Inflation, investing and what to look at on the ASX

Investing

Not a lot of people have been invested in an inflationary environment before, says SG Hiscock & Company portfolio manager Hamish Tadgell.
Essential infrastructure and commodities. | Image source: Sina Schuldt/picture alliance via Getty Images

Investors who have not experienced an inflationary environment might need to review their strategies, says SG Hiscock & Company portfolio manager Hamish Tadgell, who believes the investment landscape is changing.

“Not a lot of people have been invested in an inflationary environment before,” he says, and rising geo-political tension, changes in the availability of energy and labour, at a time of higher interest rates, higher inflation and higher costs, will contribute to lower real returns and put company valuations under pressure.

“Australia has outperformed most of the developed world this year and there’s no reason this shouldn’t continue into 2023,” says Tadgell. “We have a robust democracy at a time when a number of countries are seeing a hollowing out in their political systems and more of a divide between the left and right.

“Our superannuation system is also structured in a way that provides a strong basis for financial investment and security. We’re heavily resources-rich, in terms of both hard and soft commodities such as lithium, copper and nickel and gas, which will be important in the energy transition and is in demand from the rest of the world,” he says.

“Looking into 2023, we are conscious of balancing the headwinds from tightening financial conditions against the large de-rate we have already seen in valuations as real yields have increased.”

Tadgell says that if the inflationary impulse in Australia remains below European and US levels and the pace of RBA rate increases slows, it should be a further net positive for Australian equities to the extent it would help allay recessionary fears and concerns of higher bad debts cycle.

“It also needs to be remembered that ultimately the intention of central banks in raising rates is to tame demand and thereby inflation. This increases the risk that company earnings will eventually slow into next year,” he says, adding that equity markets are likely to remain volatile.

Commodities, gas and decarbonisation

He notes that clearly Australia has a lot of what the rest of the world wants. “We’ve got a lot of soft and hard commodities … copper and iron ore and nickel and those types of commodities are in strong demand are going to be a very important part of the decarbonisation” process and gas will be a “critical part of the transition to a lower carbon economy”.

“A lot of people focus on the speed of transition. I always talk about the speed and the reliability and energy security.”

Rising prices, or blackouts are disruptive to the economy, so gas will play a critical part by “providing that baseline capacity which is going to enable that transition to low carbon”, Tadgell says.

Small caps and consumer confidence

Rising mortgage costs could have a serious impact on spending behaviour in the first half of next year, and he says, “we are particularly cautious at the moment around consumer discretionary”.

“But we certainly see some opportunities in the small cap sector. Valuations have corrected quite significantly in some areas and that is certainly providing some opportunities, but it’s a case of being selective, and I think active, in this environment, given the risks.”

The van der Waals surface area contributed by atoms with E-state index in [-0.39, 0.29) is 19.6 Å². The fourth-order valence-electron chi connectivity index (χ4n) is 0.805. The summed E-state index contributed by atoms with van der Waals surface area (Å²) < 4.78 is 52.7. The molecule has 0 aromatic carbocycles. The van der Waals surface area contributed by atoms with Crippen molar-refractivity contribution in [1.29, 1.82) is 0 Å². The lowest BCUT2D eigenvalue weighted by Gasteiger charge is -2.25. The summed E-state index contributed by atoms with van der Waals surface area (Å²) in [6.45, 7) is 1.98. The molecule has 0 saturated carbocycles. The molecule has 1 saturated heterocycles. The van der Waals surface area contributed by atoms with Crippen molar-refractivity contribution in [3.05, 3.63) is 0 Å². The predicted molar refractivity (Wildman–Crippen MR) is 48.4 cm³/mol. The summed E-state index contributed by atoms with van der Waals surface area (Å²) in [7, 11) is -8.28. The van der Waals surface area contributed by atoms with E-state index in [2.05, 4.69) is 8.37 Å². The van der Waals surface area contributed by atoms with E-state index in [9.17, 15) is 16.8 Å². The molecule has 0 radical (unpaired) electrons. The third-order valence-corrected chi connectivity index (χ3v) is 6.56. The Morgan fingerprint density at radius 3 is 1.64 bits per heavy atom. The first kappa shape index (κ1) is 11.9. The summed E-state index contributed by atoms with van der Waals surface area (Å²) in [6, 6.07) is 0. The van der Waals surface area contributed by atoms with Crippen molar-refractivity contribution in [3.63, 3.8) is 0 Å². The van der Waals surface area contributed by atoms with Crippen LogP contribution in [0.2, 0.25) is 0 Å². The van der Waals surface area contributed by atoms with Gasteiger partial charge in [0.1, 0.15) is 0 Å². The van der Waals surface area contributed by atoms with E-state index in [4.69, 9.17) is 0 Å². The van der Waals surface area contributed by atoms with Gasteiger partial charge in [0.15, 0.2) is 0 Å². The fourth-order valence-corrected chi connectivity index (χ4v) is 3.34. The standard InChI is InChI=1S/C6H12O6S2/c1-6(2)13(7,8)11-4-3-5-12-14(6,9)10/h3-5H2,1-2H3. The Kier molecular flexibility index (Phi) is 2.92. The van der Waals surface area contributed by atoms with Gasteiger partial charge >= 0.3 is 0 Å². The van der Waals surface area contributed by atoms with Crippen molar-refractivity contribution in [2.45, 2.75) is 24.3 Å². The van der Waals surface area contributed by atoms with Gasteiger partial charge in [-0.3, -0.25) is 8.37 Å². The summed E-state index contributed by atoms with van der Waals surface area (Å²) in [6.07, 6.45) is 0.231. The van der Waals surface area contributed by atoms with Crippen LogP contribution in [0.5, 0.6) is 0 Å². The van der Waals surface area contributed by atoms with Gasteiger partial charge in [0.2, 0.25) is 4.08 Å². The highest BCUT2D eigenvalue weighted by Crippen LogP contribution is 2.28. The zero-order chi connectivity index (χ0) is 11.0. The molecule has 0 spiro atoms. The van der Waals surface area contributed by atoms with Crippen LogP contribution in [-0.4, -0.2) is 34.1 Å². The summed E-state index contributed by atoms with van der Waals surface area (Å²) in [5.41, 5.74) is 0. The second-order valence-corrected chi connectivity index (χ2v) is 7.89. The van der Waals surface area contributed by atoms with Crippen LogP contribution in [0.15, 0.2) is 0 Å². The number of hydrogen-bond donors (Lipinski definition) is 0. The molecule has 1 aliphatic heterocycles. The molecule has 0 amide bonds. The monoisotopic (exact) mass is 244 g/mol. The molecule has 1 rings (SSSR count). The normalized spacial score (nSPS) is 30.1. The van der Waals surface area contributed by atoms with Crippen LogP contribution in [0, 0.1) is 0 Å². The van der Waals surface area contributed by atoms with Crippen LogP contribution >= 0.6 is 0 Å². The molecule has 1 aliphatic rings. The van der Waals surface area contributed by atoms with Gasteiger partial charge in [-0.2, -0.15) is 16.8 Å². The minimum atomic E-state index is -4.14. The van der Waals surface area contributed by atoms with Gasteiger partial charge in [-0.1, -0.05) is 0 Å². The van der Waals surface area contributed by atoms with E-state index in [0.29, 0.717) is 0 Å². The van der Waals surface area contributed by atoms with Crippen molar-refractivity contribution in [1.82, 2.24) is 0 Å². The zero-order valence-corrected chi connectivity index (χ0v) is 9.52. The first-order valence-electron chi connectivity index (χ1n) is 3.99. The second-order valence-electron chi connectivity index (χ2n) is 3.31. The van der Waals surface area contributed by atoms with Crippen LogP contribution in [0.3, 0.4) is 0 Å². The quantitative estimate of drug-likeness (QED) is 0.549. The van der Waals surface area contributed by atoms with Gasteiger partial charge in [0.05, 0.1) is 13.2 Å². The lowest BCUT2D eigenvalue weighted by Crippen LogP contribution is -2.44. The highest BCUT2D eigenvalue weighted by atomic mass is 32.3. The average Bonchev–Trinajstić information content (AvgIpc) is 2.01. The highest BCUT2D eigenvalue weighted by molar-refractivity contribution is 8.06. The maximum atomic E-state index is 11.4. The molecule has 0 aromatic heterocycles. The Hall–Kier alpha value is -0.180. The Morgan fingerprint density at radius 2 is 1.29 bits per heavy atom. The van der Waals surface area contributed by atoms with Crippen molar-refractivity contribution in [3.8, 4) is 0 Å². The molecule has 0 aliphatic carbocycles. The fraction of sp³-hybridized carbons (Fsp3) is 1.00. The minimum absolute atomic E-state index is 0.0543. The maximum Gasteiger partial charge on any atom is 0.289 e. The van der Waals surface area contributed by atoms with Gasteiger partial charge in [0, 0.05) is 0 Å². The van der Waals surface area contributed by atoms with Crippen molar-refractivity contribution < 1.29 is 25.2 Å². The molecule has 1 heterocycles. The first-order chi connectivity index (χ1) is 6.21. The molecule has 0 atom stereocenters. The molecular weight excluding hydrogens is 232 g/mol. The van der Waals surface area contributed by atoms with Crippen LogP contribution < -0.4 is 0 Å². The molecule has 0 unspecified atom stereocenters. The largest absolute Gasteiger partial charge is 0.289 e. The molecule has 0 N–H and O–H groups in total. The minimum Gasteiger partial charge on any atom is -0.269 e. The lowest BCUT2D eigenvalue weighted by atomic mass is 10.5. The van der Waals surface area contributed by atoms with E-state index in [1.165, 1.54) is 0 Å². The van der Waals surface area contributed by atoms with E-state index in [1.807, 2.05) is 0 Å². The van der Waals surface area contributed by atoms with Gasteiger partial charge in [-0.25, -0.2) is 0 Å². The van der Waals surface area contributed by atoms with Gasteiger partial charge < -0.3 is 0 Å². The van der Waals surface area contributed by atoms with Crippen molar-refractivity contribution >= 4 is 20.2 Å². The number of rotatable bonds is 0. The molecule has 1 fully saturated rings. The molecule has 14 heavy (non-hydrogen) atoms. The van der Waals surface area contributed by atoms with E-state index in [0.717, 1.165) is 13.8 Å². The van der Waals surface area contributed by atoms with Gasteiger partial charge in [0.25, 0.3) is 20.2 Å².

When borders reopened after Covid lockdowns there was “pent-up demand”, but travel right now is being constrained by where prices are at, Tadgell says.

“One of the things we are watching pretty closely is the Chinese airlines. If China starts to open up, I think you’ll start to see a lot of the Chinese carriers start flying in. That’s really important in terms of inbound because it starts to bring in additional volume and that should force domestic carriers to put more volume back on as well. The problem at the moment, I think is that the domestic airlines are still operating at sort of 60% to 70% capacity … With a bit more inbound people it would help the domestic market recover.”

Tadgell says he likes essential infrastructure (telcos) and essential services, but he said no matter what the company, balance sheets were the thing to watch.

Watch the balance sheets

“You really want to watch balance sheets at the moment … it’s one area that I think the market is not sufficiently focused on at the moment.”

He thinks there’s a number of companies that are unprofitable and says, “the question will be have they got sufficient cash to get them through?”

Companies that are burning cash could find it difficult to recapitalise in this market, Tadgell says, adding, “I think that as we move into next year, my view is that it’s going to be difficult to raise money in the secondary markets”.

“The markets have become a lot more discerning in terms of what they are prepared to fund. The idea that ‘we’re going to raise money and be unprofitable for another three or four years’ … It’s just not cutting it.”


This article represents the views only of the interviewee and should not be regarded as the provision of advice of any nature from Forbes Australia.  The article is intended to provide general information only and does not take into account your individual objectives, financial situation or needs. Past performance is not necessarily indicative of future performance. You should seek independent financial and tax advice before making any decision based on this information, the views or information expressed in this article.